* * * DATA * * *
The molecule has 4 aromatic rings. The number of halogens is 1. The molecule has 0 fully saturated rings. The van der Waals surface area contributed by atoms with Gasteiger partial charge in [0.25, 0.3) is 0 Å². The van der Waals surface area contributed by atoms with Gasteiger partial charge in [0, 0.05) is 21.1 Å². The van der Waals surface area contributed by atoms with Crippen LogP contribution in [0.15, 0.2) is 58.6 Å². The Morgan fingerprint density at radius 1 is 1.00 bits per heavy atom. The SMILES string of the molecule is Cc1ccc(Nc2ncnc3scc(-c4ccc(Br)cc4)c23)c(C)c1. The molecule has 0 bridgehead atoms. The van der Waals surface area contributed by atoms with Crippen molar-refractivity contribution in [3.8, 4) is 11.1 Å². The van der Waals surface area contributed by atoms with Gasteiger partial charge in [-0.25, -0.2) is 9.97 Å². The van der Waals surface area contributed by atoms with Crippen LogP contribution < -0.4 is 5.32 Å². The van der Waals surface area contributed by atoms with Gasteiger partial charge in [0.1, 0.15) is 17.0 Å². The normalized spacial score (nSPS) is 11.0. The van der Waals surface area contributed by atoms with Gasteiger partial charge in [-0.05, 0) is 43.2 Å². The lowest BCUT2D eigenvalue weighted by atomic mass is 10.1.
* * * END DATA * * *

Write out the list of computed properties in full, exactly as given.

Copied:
The molecule has 4 aromatic rings. The number of halogens is 1. The molecule has 0 fully saturated rings. The van der Waals surface area contributed by atoms with Gasteiger partial charge in [0.25, 0.3) is 0 Å². The van der Waals surface area contributed by atoms with Gasteiger partial charge in [0, 0.05) is 21.1 Å². The van der Waals surface area contributed by atoms with Crippen LogP contribution in [0.15, 0.2) is 58.6 Å². The Morgan fingerprint density at radius 1 is 1.00 bits per heavy atom. The SMILES string of the molecule is Cc1ccc(Nc2ncnc3scc(-c4ccc(Br)cc4)c23)c(C)c1. The molecule has 0 bridgehead atoms. The van der Waals surface area contributed by atoms with Crippen molar-refractivity contribution in [3.8, 4) is 11.1 Å². The van der Waals surface area contributed by atoms with Gasteiger partial charge in [-0.25, -0.2) is 9.97 Å². The van der Waals surface area contributed by atoms with Crippen LogP contribution < -0.4 is 5.32 Å². The van der Waals surface area contributed by atoms with Gasteiger partial charge in [0.1, 0.15) is 17.0 Å². The normalized spacial score (nSPS) is 11.0. The van der Waals surface area contributed by atoms with Gasteiger partial charge in [-0.05, 0) is 43.2 Å². The lowest BCUT2D eigenvalue weighted by atomic mass is 10.1.